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  INTRODUCING JOHAN MORE: THE MOST CONTROVERSIAL YOUNG POET WORKING IN AMERICA TODAY  
   
   
 

I have not met Johan More. I could not tell you what he looks like, how he dresses, or even how old he is. I have never spoken with him, nor have we corresponded over email. Every time I send him a private email, I don't hear back.

Johan More is one of those strange characters who show up unannounced, untethered, unprovoked, unleashed, in this weird online tundra. He introduced himself back in December 2001, on a mailing list/discussion group devoted "Life As a Loser," the online column I've been writing for nearly four years.

At first, Johan seemed like a rather disturbingly obsessed fan who once suggested to the readers of my dopey column that we all gather for a springtime tour of my hometown, Mattoon, Ill. I assumed it was a joke and sloughed it off, but Johan hung around, joining various discussions, lurking, waiting for his opportunity to explode into full bloom.

Then, in August of last year, Johan -- a bit of a folk hero to my readers by this point, all of them charmed by his boundless enthusiasm and signature signoff, "PEACE!" -- announced to a stunned list that he was leaving his job as an assistant copy writer to pursue a career as a professional poet.

His first was called: "Lover's Lament (Hoo, Lady!)."

Oh, to stroke brown
thighs atop a
snowy river bank
with one hand
in the pants
of a woman
named Inez.

Her warmth without
the belt buckle
makes my
belly gurgle
and my zipper
rise.

Hoo, Lady!

She rubbed me
like a Mexican
lamp, removing
the dirt from
underneath my fingernails
with her soft tongue.

Hoo, Lady!

Shall I pounce?

Shall I pounce like
the jungle monkey
throwing itself
on top of the
rotten mangos?

I will! I will pounce!

Hoo Lady!
Hoo Lady!

She's gone. Why?

And I'm left with wet pants
and sweaty palms.

Hoo lady.
Bye.


I'm not a poetry expert, but something about Johan was different.

True, at first glance, his work seems coarse or even offensive. But there's a clear, sincere heart beating there. Johan's work has a child's innocence to it; his observations and scenarios have a purity that seems untouched by cynicism, rancor, or fear.

The poetry is lovely and its quiet, subtle humor sneaks up on you at the most unexpected of moments. But the shock is not in the language used, but in Johan's total obliviousness to the sticks of social dynamite that he's juggling.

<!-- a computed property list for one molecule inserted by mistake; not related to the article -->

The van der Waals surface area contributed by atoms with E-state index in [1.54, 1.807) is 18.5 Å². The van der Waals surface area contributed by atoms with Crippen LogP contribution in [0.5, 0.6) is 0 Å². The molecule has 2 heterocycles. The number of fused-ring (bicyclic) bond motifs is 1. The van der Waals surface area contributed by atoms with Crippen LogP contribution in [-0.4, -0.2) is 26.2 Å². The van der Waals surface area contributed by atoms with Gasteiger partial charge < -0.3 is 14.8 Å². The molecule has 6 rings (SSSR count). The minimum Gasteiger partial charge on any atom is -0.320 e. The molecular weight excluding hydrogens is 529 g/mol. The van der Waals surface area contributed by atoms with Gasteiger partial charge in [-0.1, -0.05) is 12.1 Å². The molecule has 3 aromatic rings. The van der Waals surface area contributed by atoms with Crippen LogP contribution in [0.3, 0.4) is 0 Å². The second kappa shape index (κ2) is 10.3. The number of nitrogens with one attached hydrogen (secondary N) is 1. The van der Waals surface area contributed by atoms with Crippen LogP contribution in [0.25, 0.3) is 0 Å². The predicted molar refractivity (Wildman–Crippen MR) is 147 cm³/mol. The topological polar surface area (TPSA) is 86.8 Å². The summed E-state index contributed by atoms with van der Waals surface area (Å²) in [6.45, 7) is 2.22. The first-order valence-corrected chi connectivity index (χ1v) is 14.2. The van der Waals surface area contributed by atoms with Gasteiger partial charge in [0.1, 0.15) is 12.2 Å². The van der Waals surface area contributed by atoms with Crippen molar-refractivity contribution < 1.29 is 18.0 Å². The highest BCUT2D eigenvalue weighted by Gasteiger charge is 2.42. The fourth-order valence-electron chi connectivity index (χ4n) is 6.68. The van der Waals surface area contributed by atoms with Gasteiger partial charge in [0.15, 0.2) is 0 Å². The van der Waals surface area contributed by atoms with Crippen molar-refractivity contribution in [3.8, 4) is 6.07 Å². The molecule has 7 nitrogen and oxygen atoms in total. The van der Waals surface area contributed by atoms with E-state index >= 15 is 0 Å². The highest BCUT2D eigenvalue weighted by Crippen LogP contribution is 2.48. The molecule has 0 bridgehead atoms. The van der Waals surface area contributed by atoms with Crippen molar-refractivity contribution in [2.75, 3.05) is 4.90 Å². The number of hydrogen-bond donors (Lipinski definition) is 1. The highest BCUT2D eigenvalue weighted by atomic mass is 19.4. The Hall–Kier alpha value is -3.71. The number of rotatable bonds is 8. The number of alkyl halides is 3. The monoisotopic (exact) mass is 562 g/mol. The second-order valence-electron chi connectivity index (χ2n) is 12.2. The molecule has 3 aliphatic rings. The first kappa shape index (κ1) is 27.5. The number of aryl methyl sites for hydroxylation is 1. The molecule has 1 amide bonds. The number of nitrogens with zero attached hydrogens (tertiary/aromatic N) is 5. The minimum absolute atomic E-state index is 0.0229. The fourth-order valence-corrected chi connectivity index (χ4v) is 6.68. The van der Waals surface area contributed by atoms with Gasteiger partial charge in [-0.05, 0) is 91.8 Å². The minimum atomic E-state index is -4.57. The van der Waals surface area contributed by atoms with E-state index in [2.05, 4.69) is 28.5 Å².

What hope and innocence these poems have! I imagine Johan polishing off another one and rewarding himself with a Mr. Bubble bubble bath, or maybe curling up in a warm bear rug with some Yoo Hoo. Whoever Johan is, I bet he's at the circus right now, or maybe Six Flags. I can see him now -- beaming, giggling madly as he skips from ride to ride, cotton candy stuck to his lapels, releasing balloons into the heavens, asking fat ladies if they're pregnant.

And I emphasize whoever Johan is. This strange, naifish creature seems dropped from the nether.

What do we know about him?

According to some of his posts, he attended North Carolina State University before studying under Annie Hakins, the poet laureate of Charleston, South Carolina. He has a rather encyclopedic knowledge of poetry's vast history; in a piece for The Simon, Johan speed-references Dawson Petricillo, Benson McGillicutty, Dunstan Marshall and Vicente Faglilio like he's rattling off baseball statistics.

And he is persistent. Since his first appearance on my mailing list, he has rattled off 23 poems, which, I might add, is more poems than I have written columns in that time.

Look at Johan now. Less than a year after his first poem appeared on a small mailing list for an obscure writer, he's been published on The Simon, Jim Romenesko's Medianews, Pig Iron Malt, Foul magazine and the Web site for the St. Giles School for Boys, where he serves as the institution's poetry editor.

Not bad for a guy who had been slogging through advertising copy before chucking it all to chase his dream.

So, when BlackTable editor-in-chief Eric Gillin informed me that Johan would be a regular contributor to his new site, I was joyous, if somewhat befuddled. Did Eric, with apparent communication lines with Johan that were closed to me, know Johan any better than I did? Could he tell me more of his story?

Alas, Eric tells me that he simply asked Johan if BlackTable could run his work, and he acquiesced with little more than a "Thanks!"

Perhaps it is best this way. Perception of great artists' work is inevitably sullied by extraneous information about their personal lives -- I submit Woody Allen as Exhibit A. I don't need to try to draw connections between Johan's work and his life. I merely need to soak it in, bathe in it, let it speak to me the way it has spoken to others.

And, now, the way that it speaks to you. Do enjoy. And in the words of that lovable scamp -- PEACE!

GO ON AND READ JOHAN MORE'S POETRY.

*BT*